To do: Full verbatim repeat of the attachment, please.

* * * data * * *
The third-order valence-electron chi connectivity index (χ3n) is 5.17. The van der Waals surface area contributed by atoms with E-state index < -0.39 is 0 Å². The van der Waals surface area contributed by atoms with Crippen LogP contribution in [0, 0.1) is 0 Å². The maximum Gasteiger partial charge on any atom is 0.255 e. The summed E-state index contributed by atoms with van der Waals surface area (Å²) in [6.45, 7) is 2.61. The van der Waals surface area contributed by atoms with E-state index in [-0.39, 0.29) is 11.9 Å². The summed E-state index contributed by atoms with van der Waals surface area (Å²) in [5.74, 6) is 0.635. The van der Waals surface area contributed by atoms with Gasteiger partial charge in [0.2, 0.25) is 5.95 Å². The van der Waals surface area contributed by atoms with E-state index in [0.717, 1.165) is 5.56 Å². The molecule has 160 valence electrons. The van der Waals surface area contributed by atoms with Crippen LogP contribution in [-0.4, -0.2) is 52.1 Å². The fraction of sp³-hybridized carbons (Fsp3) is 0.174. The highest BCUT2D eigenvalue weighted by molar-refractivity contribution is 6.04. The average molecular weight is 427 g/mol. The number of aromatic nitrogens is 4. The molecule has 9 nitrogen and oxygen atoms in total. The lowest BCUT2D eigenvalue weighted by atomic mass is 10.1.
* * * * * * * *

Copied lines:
The third-order valence-electron chi connectivity index (χ3n) is 5.17. The van der Waals surface area contributed by atoms with E-state index < -0.39 is 0 Å². The van der Waals surface area contributed by atoms with Crippen LogP contribution in [0, 0.1) is 0 Å². The maximum Gasteiger partial charge on any atom is 0.255 e. The summed E-state index contributed by atoms with van der Waals surface area (Å²) in [6.45, 7) is 2.61. The van der Waals surface area contributed by atoms with E-state index in [-0.39, 0.29) is 11.9 Å². The summed E-state index contributed by atoms with van der Waals surface area (Å²) in [5.74, 6) is 0.635. The van der Waals surface area contributed by atoms with Gasteiger partial charge in [0.2, 0.25) is 5.95 Å². The van der Waals surface area contributed by atoms with E-state index in [0.717, 1.165) is 5.56 Å². The molecule has 160 valence electrons. The van der Waals surface area contributed by atoms with Crippen LogP contribution in [-0.4, -0.2) is 52.1 Å². The fraction of sp³-hybridized carbons (Fsp3) is 0.174. The highest BCUT2D eigenvalue weighted by molar-refractivity contribution is 6.04. The average molecular weight is 427 g/mol. The number of aromatic nitrogens is 4. The molecule has 9 nitrogen and oxygen atoms in total. The lowest BCUT2D eigenvalue weighted by atomic mass is 10.1.